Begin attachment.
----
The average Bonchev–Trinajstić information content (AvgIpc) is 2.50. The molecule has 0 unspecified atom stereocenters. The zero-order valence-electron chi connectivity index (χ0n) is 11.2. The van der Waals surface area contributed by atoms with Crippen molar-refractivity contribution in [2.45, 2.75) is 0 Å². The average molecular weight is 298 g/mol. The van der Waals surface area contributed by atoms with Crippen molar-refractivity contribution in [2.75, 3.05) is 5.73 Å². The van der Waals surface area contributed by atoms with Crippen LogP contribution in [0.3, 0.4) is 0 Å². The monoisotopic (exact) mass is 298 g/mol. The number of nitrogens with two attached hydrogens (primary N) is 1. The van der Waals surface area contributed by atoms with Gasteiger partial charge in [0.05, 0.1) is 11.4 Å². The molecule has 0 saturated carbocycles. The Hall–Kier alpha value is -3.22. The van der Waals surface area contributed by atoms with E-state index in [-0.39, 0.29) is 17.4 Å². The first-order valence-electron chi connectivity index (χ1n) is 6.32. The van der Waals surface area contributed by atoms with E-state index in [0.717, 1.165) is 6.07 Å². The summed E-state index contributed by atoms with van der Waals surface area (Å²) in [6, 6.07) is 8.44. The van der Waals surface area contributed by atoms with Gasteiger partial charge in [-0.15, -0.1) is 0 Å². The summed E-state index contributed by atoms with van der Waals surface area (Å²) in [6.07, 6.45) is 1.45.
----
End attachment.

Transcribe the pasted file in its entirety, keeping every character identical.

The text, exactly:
The average Bonchev–Trinajstić information content (AvgIpc) is 2.50. The molecule has 0 unspecified atom stereocenters. The zero-order valence-electron chi connectivity index (χ0n) is 11.2. The van der Waals surface area contributed by atoms with Crippen molar-refractivity contribution in [2.45, 2.75) is 0 Å². The average molecular weight is 298 g/mol. The van der Waals surface area contributed by atoms with Crippen molar-refractivity contribution in [2.75, 3.05) is 5.73 Å². The van der Waals surface area contributed by atoms with Crippen LogP contribution in [0.3, 0.4) is 0 Å². The monoisotopic (exact) mass is 298 g/mol. The number of nitrogens with two attached hydrogens (primary N) is 1. The van der Waals surface area contributed by atoms with Gasteiger partial charge in [0.05, 0.1) is 11.4 Å². The molecule has 0 saturated carbocycles. The Hall–Kier alpha value is -3.22. The van der Waals surface area contributed by atoms with E-state index in [-0.39, 0.29) is 17.4 Å². The first-order valence-electron chi connectivity index (χ1n) is 6.32. The van der Waals surface area contributed by atoms with E-state index in [0.717, 1.165) is 6.07 Å². The summed E-state index contributed by atoms with van der Waals surface area (Å²) in [6, 6.07) is 8.44. The van der Waals surface area contributed by atoms with Gasteiger partial charge in [-0.15, -0.1) is 0 Å². The summed E-state index contributed by atoms with van der Waals surface area (Å²) in [6.07, 6.45) is 1.45.